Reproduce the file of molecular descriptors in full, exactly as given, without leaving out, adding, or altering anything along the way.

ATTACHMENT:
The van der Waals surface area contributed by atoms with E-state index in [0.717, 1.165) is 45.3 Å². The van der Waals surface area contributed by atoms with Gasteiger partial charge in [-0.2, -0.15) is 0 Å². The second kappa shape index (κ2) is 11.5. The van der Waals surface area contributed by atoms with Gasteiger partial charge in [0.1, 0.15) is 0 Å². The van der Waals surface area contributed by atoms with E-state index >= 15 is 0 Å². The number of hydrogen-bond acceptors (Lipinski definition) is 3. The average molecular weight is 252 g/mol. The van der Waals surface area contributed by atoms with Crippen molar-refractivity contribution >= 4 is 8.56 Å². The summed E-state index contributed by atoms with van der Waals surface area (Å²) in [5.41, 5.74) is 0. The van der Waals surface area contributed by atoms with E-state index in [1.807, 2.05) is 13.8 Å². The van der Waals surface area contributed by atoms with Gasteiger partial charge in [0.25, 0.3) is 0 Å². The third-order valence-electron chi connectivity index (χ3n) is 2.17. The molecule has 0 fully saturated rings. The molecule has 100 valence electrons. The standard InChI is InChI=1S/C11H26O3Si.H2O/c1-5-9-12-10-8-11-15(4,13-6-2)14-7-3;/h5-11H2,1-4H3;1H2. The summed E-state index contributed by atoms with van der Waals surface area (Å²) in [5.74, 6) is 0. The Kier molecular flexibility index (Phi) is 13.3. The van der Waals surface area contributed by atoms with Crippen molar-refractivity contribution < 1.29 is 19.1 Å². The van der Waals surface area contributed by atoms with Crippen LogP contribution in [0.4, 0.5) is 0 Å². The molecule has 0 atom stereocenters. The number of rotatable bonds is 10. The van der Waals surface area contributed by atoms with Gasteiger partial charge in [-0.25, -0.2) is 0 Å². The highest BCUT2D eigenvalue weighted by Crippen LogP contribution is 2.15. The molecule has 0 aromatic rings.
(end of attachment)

The van der Waals surface area contributed by atoms with E-state index in [0.717, 1.165) is 45.3 Å². The van der Waals surface area contributed by atoms with Gasteiger partial charge in [-0.2, -0.15) is 0 Å². The second kappa shape index (κ2) is 11.5. The van der Waals surface area contributed by atoms with Gasteiger partial charge in [0.1, 0.15) is 0 Å². The van der Waals surface area contributed by atoms with E-state index >= 15 is 0 Å². The number of hydrogen-bond acceptors (Lipinski definition) is 3. The average molecular weight is 252 g/mol. The van der Waals surface area contributed by atoms with Crippen molar-refractivity contribution >= 4 is 8.56 Å². The summed E-state index contributed by atoms with van der Waals surface area (Å²) in [5.41, 5.74) is 0. The van der Waals surface area contributed by atoms with E-state index in [1.807, 2.05) is 13.8 Å². The van der Waals surface area contributed by atoms with Gasteiger partial charge in [0.25, 0.3) is 0 Å². The third-order valence-electron chi connectivity index (χ3n) is 2.17. The molecule has 0 fully saturated rings. The molecule has 100 valence electrons. The standard InChI is InChI=1S/C11H26O3Si.H2O/c1-5-9-12-10-8-11-15(4,13-6-2)14-7-3;/h5-11H2,1-4H3;1H2. The summed E-state index contributed by atoms with van der Waals surface area (Å²) in [5.74, 6) is 0. The Kier molecular flexibility index (Phi) is 13.3. The van der Waals surface area contributed by atoms with Crippen molar-refractivity contribution < 1.29 is 19.1 Å². The van der Waals surface area contributed by atoms with Crippen LogP contribution in [0.4, 0.5) is 0 Å². The molecule has 0 atom stereocenters. The number of rotatable bonds is 10. The van der Waals surface area contributed by atoms with Gasteiger partial charge in [-0.25, -0.2) is 0 Å². The highest BCUT2D eigenvalue weighted by Crippen LogP contribution is 2.15. The molecule has 0 aromatic rings.